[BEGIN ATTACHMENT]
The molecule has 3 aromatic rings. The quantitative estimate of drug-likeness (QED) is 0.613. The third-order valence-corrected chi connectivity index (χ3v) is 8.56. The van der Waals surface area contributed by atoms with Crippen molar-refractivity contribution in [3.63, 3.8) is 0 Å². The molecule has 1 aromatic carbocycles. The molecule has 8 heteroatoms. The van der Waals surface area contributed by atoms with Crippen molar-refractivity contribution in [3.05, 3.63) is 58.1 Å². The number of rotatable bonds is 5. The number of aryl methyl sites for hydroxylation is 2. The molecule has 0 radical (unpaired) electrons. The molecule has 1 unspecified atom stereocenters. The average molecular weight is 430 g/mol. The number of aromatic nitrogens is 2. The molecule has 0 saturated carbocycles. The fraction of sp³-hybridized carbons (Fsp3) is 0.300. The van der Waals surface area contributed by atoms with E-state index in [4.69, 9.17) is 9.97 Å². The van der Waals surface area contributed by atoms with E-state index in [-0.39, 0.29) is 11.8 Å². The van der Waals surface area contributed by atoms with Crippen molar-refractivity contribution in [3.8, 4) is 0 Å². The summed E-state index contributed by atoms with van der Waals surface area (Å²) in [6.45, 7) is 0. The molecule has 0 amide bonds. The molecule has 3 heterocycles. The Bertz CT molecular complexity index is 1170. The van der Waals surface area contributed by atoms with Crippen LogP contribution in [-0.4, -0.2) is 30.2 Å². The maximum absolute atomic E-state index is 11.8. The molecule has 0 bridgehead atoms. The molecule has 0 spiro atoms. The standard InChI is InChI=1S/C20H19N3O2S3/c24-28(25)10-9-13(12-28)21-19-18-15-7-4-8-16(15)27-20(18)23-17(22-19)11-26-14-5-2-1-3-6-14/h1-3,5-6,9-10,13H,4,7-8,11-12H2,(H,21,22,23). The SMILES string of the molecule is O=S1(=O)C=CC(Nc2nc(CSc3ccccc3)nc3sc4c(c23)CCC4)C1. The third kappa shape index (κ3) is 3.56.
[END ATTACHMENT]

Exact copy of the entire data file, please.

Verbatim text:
The molecule has 3 aromatic rings. The quantitative estimate of drug-likeness (QED) is 0.613. The third-order valence-corrected chi connectivity index (χ3v) is 8.56. The van der Waals surface area contributed by atoms with Crippen molar-refractivity contribution in [3.63, 3.8) is 0 Å². The molecule has 1 aromatic carbocycles. The molecule has 8 heteroatoms. The van der Waals surface area contributed by atoms with Crippen molar-refractivity contribution in [3.05, 3.63) is 58.1 Å². The number of rotatable bonds is 5. The number of aryl methyl sites for hydroxylation is 2. The molecule has 0 radical (unpaired) electrons. The molecule has 1 unspecified atom stereocenters. The average molecular weight is 430 g/mol. The number of aromatic nitrogens is 2. The molecule has 0 saturated carbocycles. The fraction of sp³-hybridized carbons (Fsp3) is 0.300. The van der Waals surface area contributed by atoms with E-state index in [4.69, 9.17) is 9.97 Å². The van der Waals surface area contributed by atoms with E-state index in [-0.39, 0.29) is 11.8 Å². The van der Waals surface area contributed by atoms with Crippen molar-refractivity contribution in [3.8, 4) is 0 Å². The summed E-state index contributed by atoms with van der Waals surface area (Å²) in [6.45, 7) is 0. The molecule has 0 amide bonds. The molecule has 3 heterocycles. The Bertz CT molecular complexity index is 1170. The van der Waals surface area contributed by atoms with Crippen LogP contribution in [-0.4, -0.2) is 30.2 Å². The maximum absolute atomic E-state index is 11.8. The molecule has 0 bridgehead atoms. The molecule has 0 spiro atoms. The standard InChI is InChI=1S/C20H19N3O2S3/c24-28(25)10-9-13(12-28)21-19-18-15-7-4-8-16(15)27-20(18)23-17(22-19)11-26-14-5-2-1-3-6-14/h1-3,5-6,9-10,13H,4,7-8,11-12H2,(H,21,22,23). The SMILES string of the molecule is O=S1(=O)C=CC(Nc2nc(CSc3ccccc3)nc3sc4c(c23)CCC4)C1. The third kappa shape index (κ3) is 3.56.